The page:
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Opel RAK e review

  • Electric tandem two-seater driven
  • Genuine production prospect
  • Prices could start at 8,500
Words ByRichard Bremner

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What is it? The RAK e is an experimental electric tandem two-seater. It has a top speed of 75mph, will travel more than 60 miles on a charge and is being seriously considered for production by Vauxhall.

It wears the badges of Vauxhalls sister brand Opel, and its curious name was inspired by experimental cars developed in the 1920s one of them rocket-powered.

The RAK e, however, is propelled by a 49bhp electric motor, and therefore has zero emissions. What's more, Vauxhall reckons its running costs would be around a tenth of a small hatchback's.

A mix of car, bike and glider, the narrow, ultra-aerodynamic RAK e is built around a robust steel frame, to which plastic panels are attached. Its canopy hinges forwards to allow access to the cabin.

Legally, it qualifies as a quadricycle, but it has most of the safety features of a car, including a rigid safety cell, anti-lock brakes and stability control.

Its electric motor drives rear wheels that are hung from a motorcycle-style swing-arm, while the double wishbone front suspension is similar to a racing cars.

Clever design keeps the RAK e light, to maximise performance and range, and the use of mainstream materials means that it should be inexpensive to build and repair.

Whats it like to drive? Climbing aboard is simple, aided by the fact that the steering wheel and its column lift out of the way.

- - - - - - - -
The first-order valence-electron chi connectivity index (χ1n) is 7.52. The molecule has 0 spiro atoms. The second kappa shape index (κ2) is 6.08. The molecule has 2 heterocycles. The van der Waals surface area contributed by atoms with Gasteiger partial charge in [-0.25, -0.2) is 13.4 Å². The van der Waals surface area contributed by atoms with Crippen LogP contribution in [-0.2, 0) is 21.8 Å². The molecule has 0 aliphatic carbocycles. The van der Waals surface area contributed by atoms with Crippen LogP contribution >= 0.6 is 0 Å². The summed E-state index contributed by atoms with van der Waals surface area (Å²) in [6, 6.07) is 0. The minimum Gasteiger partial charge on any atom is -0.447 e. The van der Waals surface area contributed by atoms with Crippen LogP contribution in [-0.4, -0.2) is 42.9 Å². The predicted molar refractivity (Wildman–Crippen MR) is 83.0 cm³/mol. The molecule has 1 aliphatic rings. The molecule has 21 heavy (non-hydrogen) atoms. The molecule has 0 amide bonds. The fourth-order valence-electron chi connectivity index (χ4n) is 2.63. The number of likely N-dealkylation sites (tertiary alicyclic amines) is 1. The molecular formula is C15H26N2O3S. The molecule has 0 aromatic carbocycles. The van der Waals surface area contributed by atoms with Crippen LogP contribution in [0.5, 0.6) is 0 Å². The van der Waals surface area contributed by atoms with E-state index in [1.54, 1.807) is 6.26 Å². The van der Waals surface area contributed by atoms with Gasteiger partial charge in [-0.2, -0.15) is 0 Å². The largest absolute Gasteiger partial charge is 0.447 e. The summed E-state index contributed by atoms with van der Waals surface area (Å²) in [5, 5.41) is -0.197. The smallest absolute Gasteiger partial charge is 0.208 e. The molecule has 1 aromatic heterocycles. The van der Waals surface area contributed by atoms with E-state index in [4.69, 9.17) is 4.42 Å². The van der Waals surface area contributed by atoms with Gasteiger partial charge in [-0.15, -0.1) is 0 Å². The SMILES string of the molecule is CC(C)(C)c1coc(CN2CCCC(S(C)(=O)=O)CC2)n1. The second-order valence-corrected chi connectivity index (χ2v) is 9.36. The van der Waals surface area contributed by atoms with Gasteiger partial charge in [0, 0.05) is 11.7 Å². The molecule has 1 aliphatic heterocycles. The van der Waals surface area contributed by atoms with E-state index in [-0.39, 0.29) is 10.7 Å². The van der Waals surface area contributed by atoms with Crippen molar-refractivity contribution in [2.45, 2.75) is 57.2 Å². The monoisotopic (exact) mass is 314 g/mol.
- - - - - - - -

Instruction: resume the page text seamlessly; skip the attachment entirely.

The RAK e is easy to drive, too, with a simple rocker-switch providing forward, reverse and neutral gear positions, and two pedals are arranged either side of the steering column like a go-kart, so that you brake with your left foot.

The seats are fixed: instead the pedals and steering wheel slide back and forth. With drive engaged you simply press the accelerator and whirr away rather noisily because this concept car has no sound-proofing.

It doesnt take long to see how wieldy this slender little car would be in a city, and how much fun it might be on country roads.

It wasn't originally intended as a sporty car, but when Vauxhalls engineers started to drive prototypes they rapidly realised that it could double as a modestly powered zero-emissions fun vehicle, as well as a commuter tool.

True, the steering of this concept version is a little slow-witted, and the car isn't very fast. This one was built merely to drive onto a motor show stand, however, and its potential is obvious.

Whats it like inside? Stepping inside the RAK e is a bit like stepping into a bizarrely padded bath.

The first time that big canopy drops around you it can feel slightly claustrophobic. However, those feelings evaporate once youre enjoying the panoramic vista through the wraparound screen.

A single electronic screen at the base of the canopy provides a digital speedometer, an econometer and a battery charge meter. Meanwhile, a smartphone mounted to your right provides navigation, communication and, when youre out of the car, the facility to check the batterys charge and trigger the seat heaters while its still connected to the mains.

Theres no air-conditioning in the RAK-e. Instead, the canopy rises slightly for a through-flow of ventilating air unlike Renaults Twizy, the RAK e is fully weatherproofed.

Sitting in the rear is adequately comfortable, if confined, and almost as intimate as riding pillion on a motorbike.

Should I buy one? You cant buy one yet, but Vauxhall is seriously considering production of this radical electric city car. The car itself is close to being finished, and Vauxhall/Opel is now working out how best to produce it.

With a projected entry point of around 8500 the RAK e could make real sense as a commuter vehicle.

Better still, it promises to be fun to drive and vastly more exciting than your average hatchback. Heres hoping that Vauxhall has the nerve to build it.

Rivals:
Caterham Seven
Renault Twizy

What Car? says

Richard Bremner